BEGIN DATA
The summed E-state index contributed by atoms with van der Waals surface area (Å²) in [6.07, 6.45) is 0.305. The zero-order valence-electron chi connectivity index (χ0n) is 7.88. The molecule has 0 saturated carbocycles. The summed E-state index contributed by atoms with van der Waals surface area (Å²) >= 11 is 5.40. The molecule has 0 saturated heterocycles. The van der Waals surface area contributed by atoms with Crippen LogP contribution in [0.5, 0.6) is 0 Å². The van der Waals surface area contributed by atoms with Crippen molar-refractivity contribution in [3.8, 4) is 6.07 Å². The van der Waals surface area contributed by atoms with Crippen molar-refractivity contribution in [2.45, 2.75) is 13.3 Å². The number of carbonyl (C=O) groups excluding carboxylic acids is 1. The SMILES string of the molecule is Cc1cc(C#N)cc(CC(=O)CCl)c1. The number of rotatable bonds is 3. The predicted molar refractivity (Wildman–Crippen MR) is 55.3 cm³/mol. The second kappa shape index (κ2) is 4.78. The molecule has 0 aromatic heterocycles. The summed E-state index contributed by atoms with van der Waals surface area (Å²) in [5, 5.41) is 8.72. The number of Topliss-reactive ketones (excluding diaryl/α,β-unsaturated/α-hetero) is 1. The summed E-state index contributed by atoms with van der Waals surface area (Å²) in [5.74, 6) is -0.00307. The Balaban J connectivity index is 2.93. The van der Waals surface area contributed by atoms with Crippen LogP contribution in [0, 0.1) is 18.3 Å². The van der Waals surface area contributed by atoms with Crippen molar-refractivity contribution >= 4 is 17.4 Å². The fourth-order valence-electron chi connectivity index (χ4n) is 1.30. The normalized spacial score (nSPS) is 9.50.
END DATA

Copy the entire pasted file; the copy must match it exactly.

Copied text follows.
The summed E-state index contributed by atoms with van der Waals surface area (Å²) in [6.07, 6.45) is 0.305. The zero-order valence-electron chi connectivity index (χ0n) is 7.88. The molecule has 0 saturated carbocycles. The summed E-state index contributed by atoms with van der Waals surface area (Å²) >= 11 is 5.40. The molecule has 0 saturated heterocycles. The van der Waals surface area contributed by atoms with Crippen LogP contribution in [0.5, 0.6) is 0 Å². The van der Waals surface area contributed by atoms with Crippen molar-refractivity contribution in [3.8, 4) is 6.07 Å². The van der Waals surface area contributed by atoms with Crippen molar-refractivity contribution in [2.45, 2.75) is 13.3 Å². The number of carbonyl (C=O) groups excluding carboxylic acids is 1. The SMILES string of the molecule is Cc1cc(C#N)cc(CC(=O)CCl)c1. The number of rotatable bonds is 3. The predicted molar refractivity (Wildman–Crippen MR) is 55.3 cm³/mol. The second kappa shape index (κ2) is 4.78. The molecule has 0 aromatic heterocycles. The summed E-state index contributed by atoms with van der Waals surface area (Å²) in [5, 5.41) is 8.72. The number of Topliss-reactive ketones (excluding diaryl/α,β-unsaturated/α-hetero) is 1. The summed E-state index contributed by atoms with van der Waals surface area (Å²) in [5.74, 6) is -0.00307. The Balaban J connectivity index is 2.93. The van der Waals surface area contributed by atoms with Crippen LogP contribution in [0, 0.1) is 18.3 Å². The van der Waals surface area contributed by atoms with Crippen molar-refractivity contribution >= 4 is 17.4 Å². The fourth-order valence-electron chi connectivity index (χ4n) is 1.30. The normalized spacial score (nSPS) is 9.50.